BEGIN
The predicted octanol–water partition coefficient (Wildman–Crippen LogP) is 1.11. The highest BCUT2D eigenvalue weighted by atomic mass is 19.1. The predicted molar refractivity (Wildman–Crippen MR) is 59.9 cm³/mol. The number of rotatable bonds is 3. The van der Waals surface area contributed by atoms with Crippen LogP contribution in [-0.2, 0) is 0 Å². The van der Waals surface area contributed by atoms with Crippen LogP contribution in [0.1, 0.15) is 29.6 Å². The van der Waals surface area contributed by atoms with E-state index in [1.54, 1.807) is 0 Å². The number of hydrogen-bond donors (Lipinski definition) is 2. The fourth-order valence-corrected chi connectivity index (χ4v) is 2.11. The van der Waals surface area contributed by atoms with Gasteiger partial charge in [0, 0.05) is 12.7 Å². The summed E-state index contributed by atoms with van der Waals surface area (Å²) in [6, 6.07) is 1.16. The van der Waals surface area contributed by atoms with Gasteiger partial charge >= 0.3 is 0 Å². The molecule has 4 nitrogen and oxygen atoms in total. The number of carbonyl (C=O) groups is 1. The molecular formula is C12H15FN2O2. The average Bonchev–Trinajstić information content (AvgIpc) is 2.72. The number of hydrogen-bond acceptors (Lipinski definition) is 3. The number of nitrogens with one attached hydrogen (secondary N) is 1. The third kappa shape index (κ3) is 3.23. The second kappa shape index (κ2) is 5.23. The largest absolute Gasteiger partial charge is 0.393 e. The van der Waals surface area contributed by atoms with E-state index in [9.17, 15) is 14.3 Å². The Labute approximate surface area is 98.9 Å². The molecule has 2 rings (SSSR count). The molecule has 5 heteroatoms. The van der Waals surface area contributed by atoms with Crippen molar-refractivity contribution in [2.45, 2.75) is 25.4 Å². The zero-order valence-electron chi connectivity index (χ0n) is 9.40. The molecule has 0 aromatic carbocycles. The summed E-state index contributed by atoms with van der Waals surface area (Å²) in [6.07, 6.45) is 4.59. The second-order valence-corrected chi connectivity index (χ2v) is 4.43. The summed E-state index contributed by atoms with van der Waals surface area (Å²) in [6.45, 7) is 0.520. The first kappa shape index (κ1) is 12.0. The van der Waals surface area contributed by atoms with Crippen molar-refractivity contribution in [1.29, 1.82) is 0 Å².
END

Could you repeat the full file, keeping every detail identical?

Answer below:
The predicted octanol–water partition coefficient (Wildman–Crippen LogP) is 1.11. The highest BCUT2D eigenvalue weighted by atomic mass is 19.1. The predicted molar refractivity (Wildman–Crippen MR) is 59.9 cm³/mol. The number of rotatable bonds is 3. The van der Waals surface area contributed by atoms with Crippen LogP contribution in [-0.2, 0) is 0 Å². The van der Waals surface area contributed by atoms with Crippen LogP contribution in [0.1, 0.15) is 29.6 Å². The van der Waals surface area contributed by atoms with E-state index in [1.54, 1.807) is 0 Å². The number of hydrogen-bond donors (Lipinski definition) is 2. The fourth-order valence-corrected chi connectivity index (χ4v) is 2.11. The van der Waals surface area contributed by atoms with Gasteiger partial charge in [0, 0.05) is 12.7 Å². The summed E-state index contributed by atoms with van der Waals surface area (Å²) in [6, 6.07) is 1.16. The van der Waals surface area contributed by atoms with Gasteiger partial charge >= 0.3 is 0 Å². The molecule has 4 nitrogen and oxygen atoms in total. The number of carbonyl (C=O) groups is 1. The molecular formula is C12H15FN2O2. The average Bonchev–Trinajstić information content (AvgIpc) is 2.72. The number of hydrogen-bond acceptors (Lipinski definition) is 3. The number of nitrogens with one attached hydrogen (secondary N) is 1. The third kappa shape index (κ3) is 3.23. The second kappa shape index (κ2) is 5.23. The largest absolute Gasteiger partial charge is 0.393 e. The van der Waals surface area contributed by atoms with E-state index in [9.17, 15) is 14.3 Å². The Labute approximate surface area is 98.9 Å². The molecule has 2 rings (SSSR count). The molecule has 5 heteroatoms. The van der Waals surface area contributed by atoms with Crippen molar-refractivity contribution in [2.45, 2.75) is 25.4 Å². The zero-order valence-electron chi connectivity index (χ0n) is 9.40. The molecule has 0 aromatic carbocycles. The summed E-state index contributed by atoms with van der Waals surface area (Å²) in [6.07, 6.45) is 4.59. The second-order valence-corrected chi connectivity index (χ2v) is 4.43. The summed E-state index contributed by atoms with van der Waals surface area (Å²) in [6.45, 7) is 0.520. The first kappa shape index (κ1) is 12.0. The van der Waals surface area contributed by atoms with Crippen molar-refractivity contribution in [1.29, 1.82) is 0 Å².